Ignatius interprets this as a Saudi message that the “United States doesn’t call the shots in the Persian Gulf or the oil market anymore. For better or worse, the era of American hegemony in the Middle East is over.”
Meanwhile, the Saudis and Iranians are charging ahead with reopening embassies and inviting each other’s heads of state to their respective capitals.
Most importantly, their rapprochement has—once again with skilled Chinese mediation—paved the way for an agreement to finally end the war in Yemen.
That would be the most concrete and immediate benefit to the people of that country, where eight years of Saudi-led, U.S.-backed bombing, war and resulting hunger have killed hundreds of thousands of people amid what the UN has called the world’s worst humanitarian crisis.
America on the decline
The latest Saudi moves and their implications for the United States and its client Israel can only be understood in the context of epochal geopolitical changes. Namely, the rise of China as a world power, its deepening alliance with Russia and the erosion of American power.
The latter seems to be accelerating due to Washington’s ill-advised and open-ended commitment to a proxy war against Russia which Ukraine has no chance of winning.
The hubris with which American and European elites embraced that war—just months after their humiliating and chaotic withdrawal from Afghanistan—has been dashed against the rocks of reality.
For all its massive military spending, the U.S. just doesn’t have the industrial and military resources—especially air defense systems and artillery—to sustain Ukraine in a grueling old-fashioned land war on the European continent.
The shock-and-awe EU and U.S. sanctions that in President Joe Biden’s words would turn the ruble into “rubble” and sink the Russian economy have not only totally failed, but have backfired on their authors.
Now countries around the world are accelerating de-dollarization—trading in their own currencies rather than the American one—in order to shield themselves from Washington’s much-used sanctions weapon.
Even Biden’s Treasury secretary Janet Yellen publicly recognized this month that “there is a risk when we use financial sanctions that are linked to the role of the dollar that over time it could undermine the hegemony of the dollar.”
All of this is a far cry from where the United States stood at the end of the Cold War: a military, diplomatic and economic colossus with no rival.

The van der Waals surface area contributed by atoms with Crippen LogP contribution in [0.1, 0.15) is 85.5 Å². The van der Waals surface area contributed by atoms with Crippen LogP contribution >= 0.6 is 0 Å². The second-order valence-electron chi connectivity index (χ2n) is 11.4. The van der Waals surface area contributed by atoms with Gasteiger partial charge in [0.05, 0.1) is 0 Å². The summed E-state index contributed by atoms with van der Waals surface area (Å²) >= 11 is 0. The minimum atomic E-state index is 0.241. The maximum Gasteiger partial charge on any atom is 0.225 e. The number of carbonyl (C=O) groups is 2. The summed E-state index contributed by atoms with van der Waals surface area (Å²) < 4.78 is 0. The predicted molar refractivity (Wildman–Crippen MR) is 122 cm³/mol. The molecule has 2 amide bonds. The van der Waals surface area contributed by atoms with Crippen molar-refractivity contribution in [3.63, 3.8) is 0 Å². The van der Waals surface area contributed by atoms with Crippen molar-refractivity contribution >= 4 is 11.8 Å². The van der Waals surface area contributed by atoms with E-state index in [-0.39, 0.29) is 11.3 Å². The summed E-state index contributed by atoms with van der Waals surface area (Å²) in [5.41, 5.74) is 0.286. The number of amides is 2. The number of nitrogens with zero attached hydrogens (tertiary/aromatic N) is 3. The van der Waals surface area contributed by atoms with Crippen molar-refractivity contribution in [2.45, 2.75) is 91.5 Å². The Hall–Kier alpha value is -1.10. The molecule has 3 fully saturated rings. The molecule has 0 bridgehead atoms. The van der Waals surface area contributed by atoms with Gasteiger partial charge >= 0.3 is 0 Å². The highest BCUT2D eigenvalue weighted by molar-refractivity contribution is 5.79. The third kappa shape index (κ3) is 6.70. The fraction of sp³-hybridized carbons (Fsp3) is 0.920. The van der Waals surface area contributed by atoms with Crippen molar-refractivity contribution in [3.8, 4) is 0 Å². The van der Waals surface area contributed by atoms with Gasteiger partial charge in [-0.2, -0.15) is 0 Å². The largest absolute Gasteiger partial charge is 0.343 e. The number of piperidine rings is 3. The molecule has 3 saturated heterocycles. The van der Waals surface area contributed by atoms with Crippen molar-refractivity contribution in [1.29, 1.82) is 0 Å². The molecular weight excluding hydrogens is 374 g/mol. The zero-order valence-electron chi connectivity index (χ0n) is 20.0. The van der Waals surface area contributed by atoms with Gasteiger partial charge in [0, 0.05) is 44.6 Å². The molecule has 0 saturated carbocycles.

No other power could assemble a half-million strong army and deploy it halfway around the world as the United States did in 1990-91 to liberate Kuwait from Iraqi occupation.
That “new world order” of American military and diplomatic dominance—as President George H. W. Bush famously called it—was supposed to last forever.
At least that’s what the neocons who conceived the post-9/11 U.S. invasions of Afghanistan and Iraq hoped to ensure.
But it hasn’t worked out that way. The disastrous and criminal U.S. aggression against Iraq in 2003 led to no lasting U.S. presence and influence and only ended up strengthening Iran—another target on the neocon hitlist.
It is Chinese companies, not U.S. corporations, which are ultimately rebuilding Iraq.
The Obama administration’s regime change war in Libya overthrew the government of Muammar Gaddafi and replaced it with a lawless failed state and a hub for human trafficking.
The U.S.-led regime-change war in Syria—also long a target of the neocons—using al-Qaida-linked jihadist proxies was stopped in its tracks by Russia’s intervention.
Now, amid the Iran-Saudi rapprochement, Syria is being welcomed back into the Arab fold.
And of course there is the U.S. defeat in Afghanistan.
Given all this, one can hardly blame the Saudis for looking for a way out of their total dependence on Washington—a relationship that began in 1945 and only intensified in the unipolar moment at the end of the Cold War and following the 1990-91 Gulf War.
Normalization with Israel—on Washington and Tel Aviv’s terms—only made sense in a context where the Saudis had to do whatever it took to please their American patrons. And if that meant selling out the Palestinians and embracing the Zionists, so be it.
In the emerging multipolar world, the Saudis have options and Mohammad bin Salman clearly intends to pursue them. Washington is 7,000 miles from Riyadh and is increasingly seen as mercurial and unreliable.